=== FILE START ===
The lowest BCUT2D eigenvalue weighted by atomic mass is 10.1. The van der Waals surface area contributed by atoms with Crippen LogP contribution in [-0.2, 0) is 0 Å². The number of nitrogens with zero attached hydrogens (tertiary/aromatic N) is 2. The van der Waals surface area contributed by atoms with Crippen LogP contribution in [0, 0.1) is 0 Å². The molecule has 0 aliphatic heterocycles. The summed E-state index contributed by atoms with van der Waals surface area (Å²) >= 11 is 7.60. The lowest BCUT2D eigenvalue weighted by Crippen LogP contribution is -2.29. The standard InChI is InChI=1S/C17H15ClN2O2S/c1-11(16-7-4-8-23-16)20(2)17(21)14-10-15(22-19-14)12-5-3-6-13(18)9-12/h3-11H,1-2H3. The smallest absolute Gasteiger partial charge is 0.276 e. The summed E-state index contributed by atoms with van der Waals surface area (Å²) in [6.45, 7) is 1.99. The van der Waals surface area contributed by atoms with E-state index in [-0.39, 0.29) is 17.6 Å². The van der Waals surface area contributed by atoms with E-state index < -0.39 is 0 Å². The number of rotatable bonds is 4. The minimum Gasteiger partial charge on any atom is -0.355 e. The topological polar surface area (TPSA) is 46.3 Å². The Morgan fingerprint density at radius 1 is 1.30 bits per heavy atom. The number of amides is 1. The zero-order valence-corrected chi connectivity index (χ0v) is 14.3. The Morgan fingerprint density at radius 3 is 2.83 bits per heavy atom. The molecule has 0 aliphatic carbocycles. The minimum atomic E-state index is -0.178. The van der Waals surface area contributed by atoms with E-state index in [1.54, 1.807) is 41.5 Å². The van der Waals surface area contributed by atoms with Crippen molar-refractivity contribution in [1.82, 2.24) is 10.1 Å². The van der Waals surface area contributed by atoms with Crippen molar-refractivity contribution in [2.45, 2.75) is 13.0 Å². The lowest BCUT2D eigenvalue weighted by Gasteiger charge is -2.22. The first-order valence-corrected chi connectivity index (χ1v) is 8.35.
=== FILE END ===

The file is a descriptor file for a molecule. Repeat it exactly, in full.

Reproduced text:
The lowest BCUT2D eigenvalue weighted by atomic mass is 10.1. The van der Waals surface area contributed by atoms with Crippen LogP contribution in [-0.2, 0) is 0 Å². The number of nitrogens with zero attached hydrogens (tertiary/aromatic N) is 2. The van der Waals surface area contributed by atoms with Crippen LogP contribution in [0, 0.1) is 0 Å². The molecule has 0 aliphatic heterocycles. The summed E-state index contributed by atoms with van der Waals surface area (Å²) >= 11 is 7.60. The lowest BCUT2D eigenvalue weighted by Crippen LogP contribution is -2.29. The standard InChI is InChI=1S/C17H15ClN2O2S/c1-11(16-7-4-8-23-16)20(2)17(21)14-10-15(22-19-14)12-5-3-6-13(18)9-12/h3-11H,1-2H3. The smallest absolute Gasteiger partial charge is 0.276 e. The summed E-state index contributed by atoms with van der Waals surface area (Å²) in [6.45, 7) is 1.99. The van der Waals surface area contributed by atoms with E-state index in [-0.39, 0.29) is 17.6 Å². The van der Waals surface area contributed by atoms with E-state index < -0.39 is 0 Å². The number of rotatable bonds is 4. The minimum Gasteiger partial charge on any atom is -0.355 e. The topological polar surface area (TPSA) is 46.3 Å². The Morgan fingerprint density at radius 1 is 1.30 bits per heavy atom. The number of amides is 1. The zero-order valence-corrected chi connectivity index (χ0v) is 14.3. The Morgan fingerprint density at radius 3 is 2.83 bits per heavy atom. The molecule has 0 aliphatic carbocycles. The minimum atomic E-state index is -0.178. The van der Waals surface area contributed by atoms with E-state index in [1.54, 1.807) is 41.5 Å². The van der Waals surface area contributed by atoms with Crippen molar-refractivity contribution in [1.82, 2.24) is 10.1 Å². The van der Waals surface area contributed by atoms with Crippen molar-refractivity contribution in [2.45, 2.75) is 13.0 Å². The lowest BCUT2D eigenvalue weighted by Gasteiger charge is -2.22. The first-order valence-corrected chi connectivity index (χ1v) is 8.35.